Caring for a loved one with cancer builds a relationship like no other. The patient-caregiver bond is strengthened moment by moment as you work to defeat the enemy together. Together as a team battling side effects. Together as a team when scan-xiety visits and refuses to leave. Together when the results are good and together when the results are bad. Together trying to gain a sense of control. Knowing that you are stronger together.
But, what happens when the team becomes divided?
What happens when the strength of togetherness shatters?
How does a relationship with so much on the line diminish?
In a perfect world, relationships would be a blend of give and take. However, in the patient-caregiver relationship, the patient ultimately decides what is best for them. It is the patient that dictates if they want surgery, or additional treatments, or if they really want to try a clinical trial. It is their life and as it should be, their decision. When a caregiver doesn’t agree with the patient decision, what happens then? It’s not easy to accept a decision you may not agree with especially when you’re fully invested in the potential life and death outcome.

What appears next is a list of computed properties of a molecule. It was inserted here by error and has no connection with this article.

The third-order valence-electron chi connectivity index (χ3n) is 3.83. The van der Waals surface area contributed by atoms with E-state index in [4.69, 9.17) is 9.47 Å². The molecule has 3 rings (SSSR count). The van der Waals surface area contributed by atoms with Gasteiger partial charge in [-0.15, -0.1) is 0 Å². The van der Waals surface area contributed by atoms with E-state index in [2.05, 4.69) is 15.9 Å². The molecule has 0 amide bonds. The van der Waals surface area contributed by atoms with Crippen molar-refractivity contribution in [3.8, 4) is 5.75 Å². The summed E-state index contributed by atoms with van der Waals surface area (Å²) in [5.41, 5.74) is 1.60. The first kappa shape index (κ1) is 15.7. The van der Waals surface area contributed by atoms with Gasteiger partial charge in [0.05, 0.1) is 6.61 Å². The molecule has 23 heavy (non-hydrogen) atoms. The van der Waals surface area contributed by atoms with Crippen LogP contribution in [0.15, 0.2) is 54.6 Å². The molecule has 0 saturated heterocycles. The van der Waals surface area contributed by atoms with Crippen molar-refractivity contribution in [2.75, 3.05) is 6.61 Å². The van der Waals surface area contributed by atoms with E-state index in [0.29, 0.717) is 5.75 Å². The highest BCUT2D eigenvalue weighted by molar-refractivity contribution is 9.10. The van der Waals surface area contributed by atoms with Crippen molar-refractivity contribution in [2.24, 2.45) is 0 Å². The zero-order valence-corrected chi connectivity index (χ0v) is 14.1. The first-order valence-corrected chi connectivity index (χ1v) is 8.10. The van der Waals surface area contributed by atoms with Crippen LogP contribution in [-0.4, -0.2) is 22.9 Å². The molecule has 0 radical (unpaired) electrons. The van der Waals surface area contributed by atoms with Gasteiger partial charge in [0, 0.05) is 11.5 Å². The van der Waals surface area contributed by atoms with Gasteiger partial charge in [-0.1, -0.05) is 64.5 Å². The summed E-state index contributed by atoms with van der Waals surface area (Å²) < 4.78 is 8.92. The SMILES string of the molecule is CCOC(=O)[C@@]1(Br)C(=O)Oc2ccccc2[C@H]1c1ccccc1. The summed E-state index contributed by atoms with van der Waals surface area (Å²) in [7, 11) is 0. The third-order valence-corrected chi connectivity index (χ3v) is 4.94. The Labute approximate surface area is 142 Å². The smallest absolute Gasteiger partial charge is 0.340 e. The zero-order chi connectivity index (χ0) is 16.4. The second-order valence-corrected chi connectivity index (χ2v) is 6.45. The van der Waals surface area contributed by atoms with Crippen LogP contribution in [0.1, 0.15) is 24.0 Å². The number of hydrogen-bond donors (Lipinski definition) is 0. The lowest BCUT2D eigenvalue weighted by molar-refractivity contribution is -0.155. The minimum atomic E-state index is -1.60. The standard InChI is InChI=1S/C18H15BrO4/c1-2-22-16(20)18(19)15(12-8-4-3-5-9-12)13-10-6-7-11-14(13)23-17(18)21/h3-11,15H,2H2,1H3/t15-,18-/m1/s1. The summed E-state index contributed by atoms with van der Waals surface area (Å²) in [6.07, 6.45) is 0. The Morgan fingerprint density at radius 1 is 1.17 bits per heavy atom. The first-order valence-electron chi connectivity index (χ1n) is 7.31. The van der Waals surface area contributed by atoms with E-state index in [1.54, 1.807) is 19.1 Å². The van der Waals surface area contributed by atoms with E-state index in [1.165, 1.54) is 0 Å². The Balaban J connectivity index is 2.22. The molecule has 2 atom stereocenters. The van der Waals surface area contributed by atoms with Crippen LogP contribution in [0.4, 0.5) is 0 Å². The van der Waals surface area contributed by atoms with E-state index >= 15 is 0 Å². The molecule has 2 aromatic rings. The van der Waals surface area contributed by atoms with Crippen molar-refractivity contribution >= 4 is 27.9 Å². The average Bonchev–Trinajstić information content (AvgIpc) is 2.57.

What happens to the caregiver when a patient no longer needs or wants them on their team?
How does a caregiver move on knowing that their care is no longer desired?
How can a caregiver learn to care again?
All relationships are complicated and require constant nurture and attention. The patient-caregiver relationship is a delicate balance – a balance built on life and death decisions. A balance of its very nature born from suffering and despair. A balance that requires compassion and empathy. A balance that changes from moment to moment. A balance created by an enemy who leverages all control.
Despite differences in opinion, can the patient-caregiver relationship be restored?
Is there a possibility of compromise – a possibility of regaining the strength of togetherness?
Can both the patient and caregiver find a balance that works for them?
As a caregiver, I have lived through the heartbreak of care divided. I know firsthand that it is possible to compromise and re-create a meaningful patient-caregiver relationship. It isn’t easy, and there are days when I feel helpless. There are days when I feel I should be doing more. But, then I step back and realize that I am providing the type of care that is asked of me. And, in the end, I realize that we are united – not divided. A relationship like no other. Knowing we are stronger together and working to find a balance.